James also filed motions objecting to the defense request to have the GBI examine his computer to determine whether prosecutors conducted an illegal investigation and then tried to cover it up.
This week’s hearings will likely be a continuation, in tone and to some degree in substance, of two days of hearings in January.
In one of those sessions, Don Geary, the former chief assistant DeKalb district attorney, was a defense witness who testified that he had raised concerns with James about the legality of a secretly captured video recording of Ellis in his county office.
Court records show that purchasing director Kelvin Walton captured the video in August 2012 video by using a camera pen. Walton is a cooperating witness for prosecutors, who list him as the unindicted co-conspirator.
Geary testified that James showed him less than a minute of the video on James’ office computer. Geary said he became concerned when James told him the video was captured without Ellis’ consent and without a court order or search warrant. Geary said because Ellis was in a private place and did not consent to the video, prosecutors may have committed one or two felonies.
James told him there were “more than a few” of these videos, Geary testified.
But James, making a rare appearance on the witness stand, testified that he never showed Geary a video and said Geary never expressed alarm that a video was captured illegally. Other prosecution witnesses also testified that there was only a single secret video of Ellis.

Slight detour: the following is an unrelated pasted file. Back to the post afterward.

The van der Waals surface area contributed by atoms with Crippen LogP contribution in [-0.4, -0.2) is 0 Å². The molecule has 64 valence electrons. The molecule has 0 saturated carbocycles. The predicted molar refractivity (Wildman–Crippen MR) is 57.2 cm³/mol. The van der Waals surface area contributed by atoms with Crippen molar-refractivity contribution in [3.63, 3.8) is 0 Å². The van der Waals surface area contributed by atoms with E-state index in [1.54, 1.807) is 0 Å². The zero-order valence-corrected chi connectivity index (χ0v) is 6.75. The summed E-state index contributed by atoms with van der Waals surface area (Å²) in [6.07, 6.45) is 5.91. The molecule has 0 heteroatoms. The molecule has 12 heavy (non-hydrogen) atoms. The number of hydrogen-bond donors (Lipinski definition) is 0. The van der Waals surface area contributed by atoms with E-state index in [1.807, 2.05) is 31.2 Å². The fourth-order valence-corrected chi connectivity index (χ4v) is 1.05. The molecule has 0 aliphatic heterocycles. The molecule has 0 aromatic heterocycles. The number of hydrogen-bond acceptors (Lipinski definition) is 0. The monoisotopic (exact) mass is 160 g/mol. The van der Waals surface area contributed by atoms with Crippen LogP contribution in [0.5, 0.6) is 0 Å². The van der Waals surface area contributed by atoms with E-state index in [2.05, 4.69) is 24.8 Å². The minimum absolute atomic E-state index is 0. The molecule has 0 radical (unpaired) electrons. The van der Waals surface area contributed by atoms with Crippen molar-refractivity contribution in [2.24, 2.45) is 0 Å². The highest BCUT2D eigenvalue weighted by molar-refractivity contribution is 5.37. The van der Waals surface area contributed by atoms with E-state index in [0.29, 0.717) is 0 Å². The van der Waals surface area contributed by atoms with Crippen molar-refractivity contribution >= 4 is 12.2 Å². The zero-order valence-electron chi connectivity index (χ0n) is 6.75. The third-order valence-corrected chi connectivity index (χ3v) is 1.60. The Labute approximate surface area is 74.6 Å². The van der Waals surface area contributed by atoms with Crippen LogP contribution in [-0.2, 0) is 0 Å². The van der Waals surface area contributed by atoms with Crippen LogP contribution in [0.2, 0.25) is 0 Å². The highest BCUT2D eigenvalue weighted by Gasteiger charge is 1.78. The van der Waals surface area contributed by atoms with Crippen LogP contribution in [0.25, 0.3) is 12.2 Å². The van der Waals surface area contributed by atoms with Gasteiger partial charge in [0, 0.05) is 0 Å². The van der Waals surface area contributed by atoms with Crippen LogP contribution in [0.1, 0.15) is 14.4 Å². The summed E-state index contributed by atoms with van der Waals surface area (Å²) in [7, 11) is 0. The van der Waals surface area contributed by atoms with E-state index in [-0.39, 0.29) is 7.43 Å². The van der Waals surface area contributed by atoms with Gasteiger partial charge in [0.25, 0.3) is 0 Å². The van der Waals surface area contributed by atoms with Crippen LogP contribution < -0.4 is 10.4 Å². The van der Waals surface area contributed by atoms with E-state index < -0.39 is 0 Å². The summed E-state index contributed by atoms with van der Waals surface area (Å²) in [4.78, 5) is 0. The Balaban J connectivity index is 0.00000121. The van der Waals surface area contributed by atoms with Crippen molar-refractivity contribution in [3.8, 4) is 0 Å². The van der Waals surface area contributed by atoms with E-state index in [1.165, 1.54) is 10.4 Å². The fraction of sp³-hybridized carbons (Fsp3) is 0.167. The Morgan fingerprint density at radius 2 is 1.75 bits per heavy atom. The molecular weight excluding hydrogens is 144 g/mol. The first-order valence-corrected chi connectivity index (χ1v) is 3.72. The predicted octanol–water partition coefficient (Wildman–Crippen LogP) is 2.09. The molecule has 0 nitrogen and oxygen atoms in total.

Ellis’ lawyers asked Johnson to let the GBI, as a “neutral party, “ examine James’ computer to get to the bottom of the matter.
The judge must also decide if, because the video was taken inside the CEO’s office in a county building, Ellis had no expectation of privacy in the video, as prosecutors argue.
Johnson has ruled on only a handful of the dozens of motions, including an order last week denying an Ellis request that the trial be delayed until the fall.
The order requires both sides to submit final discovery, or evidence, by May 2, in anticipation of a June 2 trial date.